The notion of alignment has shaped my thinking about nonprofit organizations for many years. While somewhat intuitive at one level, intuition alone isn’t enough to bring the management of nonprofits into alignment. You need clear, practical tools and no small amount of wisdom, sheer fortitude, chutzpah and dogged persistence.
What continues to astonish me is the extent to which nonprofit boards appear to be exempt from thinking about organizational alignment. More specifically, how aligned is the structure, composition and function of the board to the organization’s strategy? More specific still, how well does the composition and function of the board reflect your organization’s Key Result Areas (KRAs) or your organization’s value proposition?
To my way of thinking, those are embarrassingly fundamental questions, but apparently counter-paradigmatic in much of the ministry and nonprofit world. Abraham Maslow’s words ring true here: “When the only tool you have is a hammer you treat everything as though it were a nail.”
Anachronistic and often counter-strategic notions of why nonprofit boards exist continually remind me that we don’t think about our paradigms nearly as much as we think with them. Seeing only what our paradigms allow us to see, organization’s limp along (and often are even held hostage) to woefully inadequate ways of thinking about boards. As the old adage puts it, “Having no concept of diamonds we settle for glass.”
To keep things simple, I’ll avoid the issues here of how board paradigms should evolve as nonprofits grow through different stages of their lifecycles. For now, let’s stick with the basics.
First off is my assumption, obviously not universally shared, that boards exist to create value. Yes, they exist because legally they must, but beyond the obvious legal requirements, let’s hit the reset button and think strategically and functionally about boards. Beyond meeting legal requirements, how does your board demonstrably create value for the organization and those it serves?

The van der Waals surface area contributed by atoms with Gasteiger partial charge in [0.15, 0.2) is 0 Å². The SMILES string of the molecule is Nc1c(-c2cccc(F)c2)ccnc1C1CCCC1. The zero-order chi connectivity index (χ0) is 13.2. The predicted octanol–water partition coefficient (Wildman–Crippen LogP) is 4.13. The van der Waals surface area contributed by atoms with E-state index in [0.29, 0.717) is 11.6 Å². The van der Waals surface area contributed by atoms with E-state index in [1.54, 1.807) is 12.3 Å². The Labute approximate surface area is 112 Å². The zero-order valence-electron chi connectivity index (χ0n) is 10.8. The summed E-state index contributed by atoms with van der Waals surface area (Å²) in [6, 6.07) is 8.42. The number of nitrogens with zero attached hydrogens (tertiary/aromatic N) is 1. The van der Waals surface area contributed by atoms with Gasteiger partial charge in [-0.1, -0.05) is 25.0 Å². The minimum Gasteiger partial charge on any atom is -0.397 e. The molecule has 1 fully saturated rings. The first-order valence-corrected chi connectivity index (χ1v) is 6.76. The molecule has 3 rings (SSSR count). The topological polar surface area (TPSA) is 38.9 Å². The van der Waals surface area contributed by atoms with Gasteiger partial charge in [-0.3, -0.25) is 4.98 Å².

If you’ve done your strategic homework, well-defined organizational KRAs should provide insight here (see my article, “To Manage It, Measure It” in our Resource Center for related insights). But don’t assume a high degree of correspondence between organizational KRAs and board KRAs. The former should inform, not prescribe, board KRAs.
Some organizational KRAs, for example, especially in programmatic areas, are likely to be the primary if not sole province of staff experts and value creation by the board in these areas will be understandably limited. Conversely, when it comes to an area like nonprofit fundraising, and especially major gifts, well-chosen board members should be able to leverage their networks to open doors of influence and affluence that will simply be well beyond the social networks of most staff.
Assuming you’ve identified board KRAs – that is, what are the specific (no more than a handful) functional areas in which board members can create the most value – how many board members do you need in these areas to maximize value creation?
If you have a reasonably detailed blueprint showing desired bench strength versus current bench strength, you can monitor your strategic readiness in each area with the well-known stoplights: green, yellow, and red based on the size of the gap.
In a nutshell, your strategic goal is to “Go green” across the board. Get there, and it’s likely that you’ll have something truly rare: an aligned board.
Larry Johnston is the president of McConkey-Johnston International, where he has spent 40 years working with leading Christian organizations, consulting internationally in fundraising, strategic management, organization development and leading and managing change.
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